On the issue of portability of music purchased from the iTunes Store, reader Hanno zur Loye writes in:
I read the article by Christopher Breen (“How to deal with two Apple IDs, well, kind of”) and I was hopeful and confused at this statement of “…if we’re talking only about music you’ve purchased from the iTunes Store in the last several years, that’s not a problem as music is no longer protected and can be played with either ID.”
I just realized that due to a change in email addresses, I have two Apple IDs and have purchased music on both and apps only on the later one, since that came with the iPhone that runs on the new email address. I just tried to listen to purchased music and it won’t let me play it unless I sign in on the Apple ID that purchased it. So it seems that the music is protected? Or am I doing something wrong.
I suspect you’re a long-time iTunes Store consumer because this is something that should only arise if you purchased music before 2009. Music sold from iTunes Store’s inception through 2007 was all protected by Apple’s DRM (digital rights management) encryption. Some labels began allowing Apple to sell without DRM in 2007, while the entire music catalog was converted in 2009.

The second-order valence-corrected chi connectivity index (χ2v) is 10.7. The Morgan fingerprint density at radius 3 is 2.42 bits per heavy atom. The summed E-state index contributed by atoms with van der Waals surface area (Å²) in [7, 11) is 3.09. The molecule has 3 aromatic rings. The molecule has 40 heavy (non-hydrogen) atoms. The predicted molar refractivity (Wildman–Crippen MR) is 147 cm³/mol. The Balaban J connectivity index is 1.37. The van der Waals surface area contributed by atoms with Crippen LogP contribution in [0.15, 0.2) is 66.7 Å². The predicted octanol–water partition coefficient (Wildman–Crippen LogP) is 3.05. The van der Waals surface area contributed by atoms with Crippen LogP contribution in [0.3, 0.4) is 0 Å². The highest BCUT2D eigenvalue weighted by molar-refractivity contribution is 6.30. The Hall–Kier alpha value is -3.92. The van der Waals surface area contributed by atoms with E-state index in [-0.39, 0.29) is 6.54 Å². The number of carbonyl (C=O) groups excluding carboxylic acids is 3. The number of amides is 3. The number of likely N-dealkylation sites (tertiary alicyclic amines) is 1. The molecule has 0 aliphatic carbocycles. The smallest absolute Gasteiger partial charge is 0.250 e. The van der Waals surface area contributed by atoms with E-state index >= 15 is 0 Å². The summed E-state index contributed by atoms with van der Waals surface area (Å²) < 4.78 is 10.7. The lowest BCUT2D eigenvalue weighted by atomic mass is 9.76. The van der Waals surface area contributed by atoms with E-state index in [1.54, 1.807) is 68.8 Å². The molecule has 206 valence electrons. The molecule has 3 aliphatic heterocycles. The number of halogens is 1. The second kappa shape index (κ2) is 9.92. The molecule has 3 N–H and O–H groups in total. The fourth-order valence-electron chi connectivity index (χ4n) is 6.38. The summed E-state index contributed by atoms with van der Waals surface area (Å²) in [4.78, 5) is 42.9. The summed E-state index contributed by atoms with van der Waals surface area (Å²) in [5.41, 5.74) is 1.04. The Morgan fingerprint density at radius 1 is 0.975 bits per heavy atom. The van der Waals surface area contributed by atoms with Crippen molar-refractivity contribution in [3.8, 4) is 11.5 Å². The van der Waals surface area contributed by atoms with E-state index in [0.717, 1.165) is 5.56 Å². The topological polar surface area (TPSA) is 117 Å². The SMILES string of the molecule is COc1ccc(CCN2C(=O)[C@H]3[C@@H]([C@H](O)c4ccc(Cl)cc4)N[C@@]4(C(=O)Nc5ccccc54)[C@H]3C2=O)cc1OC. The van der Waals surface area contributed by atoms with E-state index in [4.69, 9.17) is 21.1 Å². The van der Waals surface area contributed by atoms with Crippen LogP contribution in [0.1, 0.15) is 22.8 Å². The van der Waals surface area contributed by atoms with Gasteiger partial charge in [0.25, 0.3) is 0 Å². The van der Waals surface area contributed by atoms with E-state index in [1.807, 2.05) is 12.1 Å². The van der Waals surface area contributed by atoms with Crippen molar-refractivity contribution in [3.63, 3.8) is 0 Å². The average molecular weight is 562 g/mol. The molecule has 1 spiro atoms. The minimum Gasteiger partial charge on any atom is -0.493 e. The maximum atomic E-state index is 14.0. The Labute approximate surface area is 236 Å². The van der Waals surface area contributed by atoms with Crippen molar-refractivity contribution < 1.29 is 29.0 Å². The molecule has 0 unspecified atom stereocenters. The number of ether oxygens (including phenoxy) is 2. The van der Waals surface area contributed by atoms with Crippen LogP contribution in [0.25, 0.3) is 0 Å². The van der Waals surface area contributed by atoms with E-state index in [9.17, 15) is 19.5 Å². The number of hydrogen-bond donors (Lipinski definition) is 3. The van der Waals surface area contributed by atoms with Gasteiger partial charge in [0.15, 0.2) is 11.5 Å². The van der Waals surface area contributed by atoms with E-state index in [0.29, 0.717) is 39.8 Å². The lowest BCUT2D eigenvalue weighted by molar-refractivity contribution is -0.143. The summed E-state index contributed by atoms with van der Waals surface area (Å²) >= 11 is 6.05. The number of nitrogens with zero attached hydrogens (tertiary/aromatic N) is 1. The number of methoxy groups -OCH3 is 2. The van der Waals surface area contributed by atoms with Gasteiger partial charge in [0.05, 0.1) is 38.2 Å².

You had the option to upgrade songs and Apple’s to iTunes Plus, which was not just DRM-free, but also higher-quality encodings, by paying 30 cents a track. However, that only lasted a couple of years, and then was replaced by iTunes Match.
The $25-a-year iTunes Match lets you download DRM-free iTunes Plus versions of any songs you purchased that are unlocked—but you have to do a little magic. Jason Snell documented this a few years ago here at Macworld, and I’ve confirmed his instructions work in the latest version of iTunes 12.
Follow the steps in that article, and you’ll be able to refresh your songs, get high-quality versions, copy them across devices, and you can play them across all the equipment you own.
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